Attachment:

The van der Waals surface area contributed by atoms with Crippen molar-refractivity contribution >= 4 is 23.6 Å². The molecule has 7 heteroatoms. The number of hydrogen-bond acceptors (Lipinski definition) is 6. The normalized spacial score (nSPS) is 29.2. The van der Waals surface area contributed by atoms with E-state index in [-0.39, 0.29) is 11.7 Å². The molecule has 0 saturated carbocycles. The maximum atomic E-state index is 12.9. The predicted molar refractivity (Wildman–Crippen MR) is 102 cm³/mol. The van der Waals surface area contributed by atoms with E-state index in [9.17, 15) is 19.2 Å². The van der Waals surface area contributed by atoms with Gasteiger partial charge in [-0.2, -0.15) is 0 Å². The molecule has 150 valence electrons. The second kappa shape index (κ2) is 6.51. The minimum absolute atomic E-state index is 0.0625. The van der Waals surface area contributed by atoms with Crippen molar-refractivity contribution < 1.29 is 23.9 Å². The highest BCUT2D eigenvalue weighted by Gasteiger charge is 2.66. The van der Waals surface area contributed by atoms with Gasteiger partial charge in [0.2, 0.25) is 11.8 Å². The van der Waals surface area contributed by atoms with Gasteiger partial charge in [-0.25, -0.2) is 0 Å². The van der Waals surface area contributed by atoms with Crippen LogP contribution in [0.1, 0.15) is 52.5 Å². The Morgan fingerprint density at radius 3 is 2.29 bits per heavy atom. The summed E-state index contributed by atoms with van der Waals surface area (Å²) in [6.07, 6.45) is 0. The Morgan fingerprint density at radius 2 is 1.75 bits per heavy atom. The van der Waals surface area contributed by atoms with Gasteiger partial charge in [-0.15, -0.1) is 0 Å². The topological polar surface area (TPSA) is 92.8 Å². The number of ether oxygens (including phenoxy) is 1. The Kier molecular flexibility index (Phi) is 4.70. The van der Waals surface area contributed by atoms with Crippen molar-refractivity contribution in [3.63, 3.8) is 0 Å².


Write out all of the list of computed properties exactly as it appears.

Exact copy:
The van der Waals surface area contributed by atoms with Crippen molar-refractivity contribution >= 4 is 23.6 Å². The molecule has 7 heteroatoms. The number of hydrogen-bond acceptors (Lipinski definition) is 6. The normalized spacial score (nSPS) is 29.2. The van der Waals surface area contributed by atoms with E-state index in [-0.39, 0.29) is 11.7 Å². The molecule has 0 saturated carbocycles. The maximum atomic E-state index is 12.9. The predicted molar refractivity (Wildman–Crippen MR) is 102 cm³/mol. The van der Waals surface area contributed by atoms with E-state index in [9.17, 15) is 19.2 Å². The van der Waals surface area contributed by atoms with Gasteiger partial charge in [-0.2, -0.15) is 0 Å². The molecule has 150 valence electrons. The second kappa shape index (κ2) is 6.51. The minimum absolute atomic E-state index is 0.0625. The van der Waals surface area contributed by atoms with Crippen molar-refractivity contribution < 1.29 is 23.9 Å². The highest BCUT2D eigenvalue weighted by Gasteiger charge is 2.66. The van der Waals surface area contributed by atoms with Gasteiger partial charge in [0.2, 0.25) is 11.8 Å². The van der Waals surface area contributed by atoms with Gasteiger partial charge in [-0.25, -0.2) is 0 Å². The van der Waals surface area contributed by atoms with Crippen LogP contribution in [0.1, 0.15) is 52.5 Å². The Morgan fingerprint density at radius 3 is 2.29 bits per heavy atom. The summed E-state index contributed by atoms with van der Waals surface area (Å²) in [6.07, 6.45) is 0. The Morgan fingerprint density at radius 2 is 1.75 bits per heavy atom. The van der Waals surface area contributed by atoms with Gasteiger partial charge in [-0.15, -0.1) is 0 Å². The topological polar surface area (TPSA) is 92.8 Å². The number of ether oxygens (including phenoxy) is 1. The Kier molecular flexibility index (Phi) is 4.70. The van der Waals surface area contributed by atoms with Crippen molar-refractivity contribution in [3.63, 3.8) is 0 Å².